Wildflower spotlight: Yarrow

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You know what I love about native plants? They are easy to grow and survive basically on their own! They can handle a drought, they can handle weeds, and a lot of what mother nature throws at them. They also usually self seed and therefore are easy to have year after year, without a lot of work. My dad and I go back and forth on what is a weed and what is a flower. Most my my herbal plants he would honestly call a weed. Anyway, two amazing resources for herbal remedies are Medical Herbs: a Beginners Guide and Midwest Medicinal Plants.

Last year I discovered a small patch of Yarrow in my horse pasture. Once it had flowered and was starting to seed I took a few top cuts of the seed heads,  and took them to where I wanted some in my garden. I made sure to leave several established plants in the pasture just in case this crazy idea didn’t work. I put a small cage around them so the dogs didn't disturb the spot and waited for spring. I was shocked this spring when I was cleaning out the weeds and discovered a few small Yarrow plants coming up! They were the first to come up. Now I have a small patch in my garden and in the pasture.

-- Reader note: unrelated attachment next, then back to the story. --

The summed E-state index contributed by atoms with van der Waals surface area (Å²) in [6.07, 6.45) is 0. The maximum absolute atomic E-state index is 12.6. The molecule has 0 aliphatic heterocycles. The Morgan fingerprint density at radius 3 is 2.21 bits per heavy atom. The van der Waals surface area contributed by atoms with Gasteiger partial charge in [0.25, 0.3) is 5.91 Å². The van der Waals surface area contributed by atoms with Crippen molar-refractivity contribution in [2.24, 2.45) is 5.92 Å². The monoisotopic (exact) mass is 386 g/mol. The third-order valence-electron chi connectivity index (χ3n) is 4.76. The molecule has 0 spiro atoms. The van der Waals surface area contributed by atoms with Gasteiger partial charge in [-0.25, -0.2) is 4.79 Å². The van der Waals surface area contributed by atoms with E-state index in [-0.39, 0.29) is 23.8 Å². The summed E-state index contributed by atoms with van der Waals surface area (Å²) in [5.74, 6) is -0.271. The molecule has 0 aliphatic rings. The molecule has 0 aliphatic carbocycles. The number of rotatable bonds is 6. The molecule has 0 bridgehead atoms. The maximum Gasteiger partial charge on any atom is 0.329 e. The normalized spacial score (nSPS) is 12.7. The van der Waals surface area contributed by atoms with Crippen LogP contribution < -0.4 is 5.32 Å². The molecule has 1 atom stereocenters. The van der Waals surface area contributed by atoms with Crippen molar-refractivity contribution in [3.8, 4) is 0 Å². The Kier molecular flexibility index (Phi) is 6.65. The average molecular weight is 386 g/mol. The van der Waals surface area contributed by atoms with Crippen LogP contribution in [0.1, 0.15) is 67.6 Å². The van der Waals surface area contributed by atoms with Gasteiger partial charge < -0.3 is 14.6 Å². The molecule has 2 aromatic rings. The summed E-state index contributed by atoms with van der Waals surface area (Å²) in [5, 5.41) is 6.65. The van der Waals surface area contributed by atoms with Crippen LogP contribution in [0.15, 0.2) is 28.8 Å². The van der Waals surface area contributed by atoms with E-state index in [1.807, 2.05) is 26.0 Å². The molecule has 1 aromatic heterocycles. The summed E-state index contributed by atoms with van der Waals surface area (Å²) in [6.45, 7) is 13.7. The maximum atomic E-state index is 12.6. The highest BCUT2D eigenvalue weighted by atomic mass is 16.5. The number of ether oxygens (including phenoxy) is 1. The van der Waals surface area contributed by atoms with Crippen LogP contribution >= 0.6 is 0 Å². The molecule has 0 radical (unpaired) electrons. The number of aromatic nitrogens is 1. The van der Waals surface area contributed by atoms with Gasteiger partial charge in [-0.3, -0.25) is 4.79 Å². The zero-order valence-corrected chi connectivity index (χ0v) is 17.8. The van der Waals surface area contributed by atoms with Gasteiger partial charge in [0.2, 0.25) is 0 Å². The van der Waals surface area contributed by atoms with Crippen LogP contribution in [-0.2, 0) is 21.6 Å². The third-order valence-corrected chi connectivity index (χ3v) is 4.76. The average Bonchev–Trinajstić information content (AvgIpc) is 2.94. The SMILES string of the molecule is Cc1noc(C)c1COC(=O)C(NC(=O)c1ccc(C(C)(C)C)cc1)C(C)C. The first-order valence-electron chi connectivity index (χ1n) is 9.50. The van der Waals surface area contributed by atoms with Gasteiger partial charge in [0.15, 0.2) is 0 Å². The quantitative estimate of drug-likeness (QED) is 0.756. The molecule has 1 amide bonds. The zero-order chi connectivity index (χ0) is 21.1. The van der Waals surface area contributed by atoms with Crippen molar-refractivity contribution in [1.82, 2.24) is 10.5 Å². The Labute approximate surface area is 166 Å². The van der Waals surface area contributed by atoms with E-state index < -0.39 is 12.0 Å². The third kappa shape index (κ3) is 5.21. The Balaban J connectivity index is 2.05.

Once it started to flower, I took a few of the leaves and flowers to make a tincture. I saw more younger plants coming so I wasn’t too concerned about leaving enough for seeds. I took only a couple stocks from the flowering plants so they would continue to grow and have reserves for next year. Later this fall I plan to harvest some more to hang dry for use this winter in teas. 

Yarrow is excellent at helping to stop bleeding. Use as a poultice or tincture by applying topically to the bleeding wound. Yarrow can also help to dispel stagnant blood in bruises. You can make an ointment for bruises. It is also considered a bitter herb that can help stimulate stagnant or sluggish digestion. It has also been known to help stimulate the peripheral immune system during a cold and flu. 

Why a tincture? A tincture is a plant infused in alcohol. It has a very long shelf life (years). Keep it on hand as one more tool in your tool box, that doesn't really expire. 

Yarrow Tincture:

  • A glass jar to fill

  • Fresh Yarrow leaves and Flowers

  •  Alcohol 80 proof or above

  1. Harvest when in full bloom and scent is strong. 

  2. Loosely pack leaves and flowers into a jar. Fill the jar with alcohol until leaves are covered by 2 to 3 inches. 

  3. Place in a sunny spot and shake daily to mix. Allow to infuse for 4-6 weeks (write the date on the jar) you won’t actually remember when you started it. 

  4. strain the material from the liquid and place liquid in an air tight sealed glass jar. 

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